homes and a couple of bars. A group of women sitting under a large tree were
selling milk contained in calabashes made from a type of dried gourd. We also
visited the local
butcher, who for a fee will slaughter and barbeque your goat and a small store
where the Maasai can purchase an alcoholic drink made from fermented corn.
We came to the village with the intent of buying some authentic souvenirs,
including one of the traditional Maasai spears that the warriors carry, and
also a calabash. The calabash was easy - several of the women offered
to sell us the ones they were using today in the market. For the spear, one
of the warriors in the village originally offered to sell us his for $30.
When we offered him $15, he followed us all around the village finally dropping
his price to $20. We were about to settle on $17 or $18 when another warrior
(pictured here with David) offered us his for $15 and the deal was done.
had a wonderful opportunity to further refine her now ferocious negotiating
skills as she was surrounded by women looking to sell her various pieces of
beaded jewelry. She has learned what having a strong negotiating position
is all about and successfully purchased several souvenirs after an appropriate
amount of haggling with the locals. It's great fun to watch her in action!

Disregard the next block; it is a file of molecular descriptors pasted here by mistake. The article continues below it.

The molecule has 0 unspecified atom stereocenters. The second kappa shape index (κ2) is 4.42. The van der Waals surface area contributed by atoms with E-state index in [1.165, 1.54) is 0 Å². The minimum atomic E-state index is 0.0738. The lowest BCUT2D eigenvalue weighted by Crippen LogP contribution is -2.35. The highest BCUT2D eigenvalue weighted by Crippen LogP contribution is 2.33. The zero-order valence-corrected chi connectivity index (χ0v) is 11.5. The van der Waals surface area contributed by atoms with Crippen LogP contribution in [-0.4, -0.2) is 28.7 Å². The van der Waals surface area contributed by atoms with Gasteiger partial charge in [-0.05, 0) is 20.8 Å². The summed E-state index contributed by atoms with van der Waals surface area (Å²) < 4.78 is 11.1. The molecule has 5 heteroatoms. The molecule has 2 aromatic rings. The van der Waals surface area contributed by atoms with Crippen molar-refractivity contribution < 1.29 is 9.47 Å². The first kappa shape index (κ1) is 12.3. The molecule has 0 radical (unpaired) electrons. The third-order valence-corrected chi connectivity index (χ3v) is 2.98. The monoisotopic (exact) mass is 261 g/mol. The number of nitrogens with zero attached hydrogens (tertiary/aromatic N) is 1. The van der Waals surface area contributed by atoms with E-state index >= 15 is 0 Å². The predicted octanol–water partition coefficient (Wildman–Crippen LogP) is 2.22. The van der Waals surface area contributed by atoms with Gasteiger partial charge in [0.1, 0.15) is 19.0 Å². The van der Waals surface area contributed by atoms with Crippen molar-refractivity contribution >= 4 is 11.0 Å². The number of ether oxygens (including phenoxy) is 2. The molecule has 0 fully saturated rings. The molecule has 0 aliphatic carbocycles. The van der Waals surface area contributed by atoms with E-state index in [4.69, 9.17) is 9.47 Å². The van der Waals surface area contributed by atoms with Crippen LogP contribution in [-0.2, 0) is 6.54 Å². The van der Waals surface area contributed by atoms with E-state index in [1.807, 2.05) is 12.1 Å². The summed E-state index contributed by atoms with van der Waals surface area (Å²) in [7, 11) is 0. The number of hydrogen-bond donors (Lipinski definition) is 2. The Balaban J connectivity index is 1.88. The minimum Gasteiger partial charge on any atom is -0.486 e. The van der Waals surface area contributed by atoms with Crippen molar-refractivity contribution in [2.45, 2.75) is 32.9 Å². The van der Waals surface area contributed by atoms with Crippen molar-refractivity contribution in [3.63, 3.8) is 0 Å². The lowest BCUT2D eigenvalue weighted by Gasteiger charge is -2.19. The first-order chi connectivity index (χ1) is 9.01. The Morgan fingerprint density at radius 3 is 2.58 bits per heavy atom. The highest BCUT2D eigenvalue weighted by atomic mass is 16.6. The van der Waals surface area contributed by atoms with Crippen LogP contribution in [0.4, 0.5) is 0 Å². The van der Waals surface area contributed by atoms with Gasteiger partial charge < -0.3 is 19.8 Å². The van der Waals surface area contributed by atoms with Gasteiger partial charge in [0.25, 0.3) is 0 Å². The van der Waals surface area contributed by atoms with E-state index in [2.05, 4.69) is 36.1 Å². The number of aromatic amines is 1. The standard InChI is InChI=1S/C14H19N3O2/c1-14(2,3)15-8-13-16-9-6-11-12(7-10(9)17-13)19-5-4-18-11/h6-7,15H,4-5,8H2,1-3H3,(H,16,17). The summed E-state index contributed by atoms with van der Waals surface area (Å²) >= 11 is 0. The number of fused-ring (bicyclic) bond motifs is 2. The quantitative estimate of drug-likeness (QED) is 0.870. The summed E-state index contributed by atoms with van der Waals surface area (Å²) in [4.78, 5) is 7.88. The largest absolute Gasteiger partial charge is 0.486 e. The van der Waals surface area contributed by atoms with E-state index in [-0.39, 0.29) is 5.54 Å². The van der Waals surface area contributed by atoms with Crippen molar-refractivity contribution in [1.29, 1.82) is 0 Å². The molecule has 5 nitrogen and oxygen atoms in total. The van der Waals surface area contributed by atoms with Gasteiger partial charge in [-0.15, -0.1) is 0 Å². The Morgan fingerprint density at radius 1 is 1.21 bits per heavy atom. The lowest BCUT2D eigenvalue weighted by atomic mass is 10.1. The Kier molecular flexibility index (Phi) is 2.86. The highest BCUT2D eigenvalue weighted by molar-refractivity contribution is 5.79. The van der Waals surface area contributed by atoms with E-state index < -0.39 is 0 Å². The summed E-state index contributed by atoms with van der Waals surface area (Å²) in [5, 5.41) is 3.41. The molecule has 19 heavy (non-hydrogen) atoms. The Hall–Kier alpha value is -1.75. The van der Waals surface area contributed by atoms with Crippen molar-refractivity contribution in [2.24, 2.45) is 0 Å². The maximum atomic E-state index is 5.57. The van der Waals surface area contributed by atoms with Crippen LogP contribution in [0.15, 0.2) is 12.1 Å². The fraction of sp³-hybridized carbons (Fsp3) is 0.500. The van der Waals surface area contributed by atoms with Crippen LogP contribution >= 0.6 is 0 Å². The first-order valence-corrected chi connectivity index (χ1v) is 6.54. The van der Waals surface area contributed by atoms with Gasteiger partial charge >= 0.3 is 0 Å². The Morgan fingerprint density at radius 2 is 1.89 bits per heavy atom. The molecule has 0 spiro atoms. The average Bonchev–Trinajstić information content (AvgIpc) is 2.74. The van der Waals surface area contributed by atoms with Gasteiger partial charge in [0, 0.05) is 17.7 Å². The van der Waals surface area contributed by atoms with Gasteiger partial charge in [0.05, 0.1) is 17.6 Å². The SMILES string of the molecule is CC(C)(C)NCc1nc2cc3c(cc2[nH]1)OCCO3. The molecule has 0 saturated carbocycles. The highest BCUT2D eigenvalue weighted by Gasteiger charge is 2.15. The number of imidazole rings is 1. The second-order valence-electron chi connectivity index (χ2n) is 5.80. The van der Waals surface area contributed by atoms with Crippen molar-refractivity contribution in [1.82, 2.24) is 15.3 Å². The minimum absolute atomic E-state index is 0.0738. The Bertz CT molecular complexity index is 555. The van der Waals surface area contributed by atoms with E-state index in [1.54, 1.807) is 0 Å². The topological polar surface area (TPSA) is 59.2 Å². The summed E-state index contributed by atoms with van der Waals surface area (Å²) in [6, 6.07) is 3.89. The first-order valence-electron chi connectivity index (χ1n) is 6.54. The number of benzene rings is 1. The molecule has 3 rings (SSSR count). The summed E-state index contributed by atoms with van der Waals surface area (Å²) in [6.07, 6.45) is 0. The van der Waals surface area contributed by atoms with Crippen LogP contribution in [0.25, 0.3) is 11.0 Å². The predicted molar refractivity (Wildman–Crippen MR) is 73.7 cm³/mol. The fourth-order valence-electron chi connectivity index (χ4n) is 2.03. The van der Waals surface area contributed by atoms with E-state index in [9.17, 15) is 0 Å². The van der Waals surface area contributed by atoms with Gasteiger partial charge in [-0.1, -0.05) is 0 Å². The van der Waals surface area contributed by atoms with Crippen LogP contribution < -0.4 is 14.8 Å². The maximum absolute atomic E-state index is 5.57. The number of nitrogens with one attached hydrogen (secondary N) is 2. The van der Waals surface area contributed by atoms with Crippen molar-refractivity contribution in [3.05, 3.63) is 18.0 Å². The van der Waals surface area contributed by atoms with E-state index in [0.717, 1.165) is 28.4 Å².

Next was a visit to a local boma that's the home of Marias, a friend of
Thomson Safaris back in Watertown. Marias has one wife and three children.
The other man who lives in the boma has eight wives, all of whom we met today.
Each wife has her own small home in the boma, and their common husband simply
decides each night where he is going to sleep. The wives also each own specific
cattle (with overall ownership belonging to the man).
counted a total of 24 children in the boma today (there were probably more
that we didn't see), and were told that another seven were out taking care
of the cattle. That means that outside of Marias' family, the other man living
here has fathered at least 28 children across his eight
wives. All of the women we saw today had small babies in their arms, and were
also amazed at how many children of similar ages there were. We all joked
about how "busy" this man has been!
boma is very new, and several of the homes are still under construction. In
looking inside several of the homes, it's clear that the Maasai live with
the smallest number of physical possessions out of all the groups we have
visited during our travels. Similar to what we saw in Naiyobi, the homes contain